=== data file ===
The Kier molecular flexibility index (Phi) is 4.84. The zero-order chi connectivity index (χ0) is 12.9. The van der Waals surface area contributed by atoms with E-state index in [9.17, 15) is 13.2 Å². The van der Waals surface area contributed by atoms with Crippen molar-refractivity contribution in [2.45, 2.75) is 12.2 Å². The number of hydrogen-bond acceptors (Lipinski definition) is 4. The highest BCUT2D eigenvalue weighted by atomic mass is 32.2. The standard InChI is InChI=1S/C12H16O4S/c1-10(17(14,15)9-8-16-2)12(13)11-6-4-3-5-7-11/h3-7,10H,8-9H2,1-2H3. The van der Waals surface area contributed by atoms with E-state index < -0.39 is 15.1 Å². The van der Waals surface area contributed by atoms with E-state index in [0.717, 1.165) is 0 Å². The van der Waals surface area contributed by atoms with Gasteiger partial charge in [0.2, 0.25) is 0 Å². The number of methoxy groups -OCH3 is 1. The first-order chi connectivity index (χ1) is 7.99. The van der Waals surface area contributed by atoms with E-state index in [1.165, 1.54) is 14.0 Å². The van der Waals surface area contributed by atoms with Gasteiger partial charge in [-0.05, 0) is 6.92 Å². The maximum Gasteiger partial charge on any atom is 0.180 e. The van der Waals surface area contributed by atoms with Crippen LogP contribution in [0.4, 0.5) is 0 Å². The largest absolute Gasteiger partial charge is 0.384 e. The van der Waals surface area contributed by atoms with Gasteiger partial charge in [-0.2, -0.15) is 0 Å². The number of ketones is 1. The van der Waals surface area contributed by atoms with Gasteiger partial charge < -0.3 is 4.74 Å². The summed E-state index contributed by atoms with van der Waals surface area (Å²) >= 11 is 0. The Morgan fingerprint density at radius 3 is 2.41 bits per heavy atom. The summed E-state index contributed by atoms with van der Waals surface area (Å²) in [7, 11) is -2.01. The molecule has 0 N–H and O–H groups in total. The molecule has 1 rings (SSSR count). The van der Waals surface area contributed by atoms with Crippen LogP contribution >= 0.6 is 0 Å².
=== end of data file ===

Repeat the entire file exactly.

The Kier molecular flexibility index (Phi) is 4.84. The zero-order chi connectivity index (χ0) is 12.9. The van der Waals surface area contributed by atoms with E-state index in [9.17, 15) is 13.2 Å². The van der Waals surface area contributed by atoms with Crippen molar-refractivity contribution in [2.45, 2.75) is 12.2 Å². The number of hydrogen-bond acceptors (Lipinski definition) is 4. The highest BCUT2D eigenvalue weighted by atomic mass is 32.2. The standard InChI is InChI=1S/C12H16O4S/c1-10(17(14,15)9-8-16-2)12(13)11-6-4-3-5-7-11/h3-7,10H,8-9H2,1-2H3. The van der Waals surface area contributed by atoms with E-state index < -0.39 is 15.1 Å². The van der Waals surface area contributed by atoms with E-state index in [0.717, 1.165) is 0 Å². The van der Waals surface area contributed by atoms with Gasteiger partial charge in [0.2, 0.25) is 0 Å². The number of methoxy groups -OCH3 is 1. The first-order chi connectivity index (χ1) is 7.99. The van der Waals surface area contributed by atoms with E-state index in [1.165, 1.54) is 14.0 Å². The van der Waals surface area contributed by atoms with Gasteiger partial charge in [-0.05, 0) is 6.92 Å². The maximum Gasteiger partial charge on any atom is 0.180 e. The van der Waals surface area contributed by atoms with Crippen LogP contribution in [0.4, 0.5) is 0 Å². The largest absolute Gasteiger partial charge is 0.384 e. The van der Waals surface area contributed by atoms with Gasteiger partial charge in [-0.2, -0.15) is 0 Å². The number of ketones is 1. The van der Waals surface area contributed by atoms with Gasteiger partial charge < -0.3 is 4.74 Å². The summed E-state index contributed by atoms with van der Waals surface area (Å²) >= 11 is 0. The Morgan fingerprint density at radius 3 is 2.41 bits per heavy atom. The summed E-state index contributed by atoms with van der Waals surface area (Å²) in [7, 11) is -2.01. The molecule has 0 N–H and O–H groups in total. The molecule has 1 rings (SSSR count). The van der Waals surface area contributed by atoms with Crippen LogP contribution >= 0.6 is 0 Å².